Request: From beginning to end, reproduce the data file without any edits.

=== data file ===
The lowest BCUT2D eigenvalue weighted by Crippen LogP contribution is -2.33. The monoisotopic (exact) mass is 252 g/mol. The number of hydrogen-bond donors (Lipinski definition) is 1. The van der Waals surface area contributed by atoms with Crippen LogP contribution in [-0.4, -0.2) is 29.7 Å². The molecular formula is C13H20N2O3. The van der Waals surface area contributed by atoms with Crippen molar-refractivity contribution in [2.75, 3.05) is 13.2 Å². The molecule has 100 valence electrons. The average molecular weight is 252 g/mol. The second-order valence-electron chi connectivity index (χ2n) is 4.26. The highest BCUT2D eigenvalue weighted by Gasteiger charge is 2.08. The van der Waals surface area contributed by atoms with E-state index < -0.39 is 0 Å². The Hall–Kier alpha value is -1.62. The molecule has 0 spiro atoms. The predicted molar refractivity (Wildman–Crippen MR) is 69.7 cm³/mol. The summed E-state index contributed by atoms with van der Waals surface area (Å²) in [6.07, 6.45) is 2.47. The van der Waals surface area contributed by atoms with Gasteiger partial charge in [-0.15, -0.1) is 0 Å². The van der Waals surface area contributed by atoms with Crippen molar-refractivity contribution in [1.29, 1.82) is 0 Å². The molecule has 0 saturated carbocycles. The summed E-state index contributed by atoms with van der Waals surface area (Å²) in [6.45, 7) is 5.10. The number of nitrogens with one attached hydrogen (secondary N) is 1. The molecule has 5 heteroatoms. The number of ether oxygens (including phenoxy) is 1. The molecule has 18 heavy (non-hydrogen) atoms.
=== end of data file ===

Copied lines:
The lowest BCUT2D eigenvalue weighted by Crippen LogP contribution is -2.33. The monoisotopic (exact) mass is 252 g/mol. The number of hydrogen-bond donors (Lipinski definition) is 1. The van der Waals surface area contributed by atoms with Crippen LogP contribution in [-0.4, -0.2) is 29.7 Å². The molecular formula is C13H20N2O3. The van der Waals surface area contributed by atoms with Crippen molar-refractivity contribution in [2.75, 3.05) is 13.2 Å². The molecule has 100 valence electrons. The average molecular weight is 252 g/mol. The second-order valence-electron chi connectivity index (χ2n) is 4.26. The highest BCUT2D eigenvalue weighted by Gasteiger charge is 2.08. The van der Waals surface area contributed by atoms with E-state index < -0.39 is 0 Å². The Hall–Kier alpha value is -1.62. The molecule has 0 spiro atoms. The predicted molar refractivity (Wildman–Crippen MR) is 69.7 cm³/mol. The summed E-state index contributed by atoms with van der Waals surface area (Å²) in [6.07, 6.45) is 2.47. The van der Waals surface area contributed by atoms with Gasteiger partial charge in [-0.15, -0.1) is 0 Å². The van der Waals surface area contributed by atoms with Crippen molar-refractivity contribution in [1.29, 1.82) is 0 Å². The molecule has 0 saturated carbocycles. The summed E-state index contributed by atoms with van der Waals surface area (Å²) in [6.45, 7) is 5.10. The number of nitrogens with one attached hydrogen (secondary N) is 1. The molecule has 5 heteroatoms. The number of ether oxygens (including phenoxy) is 1. The molecule has 18 heavy (non-hydrogen) atoms.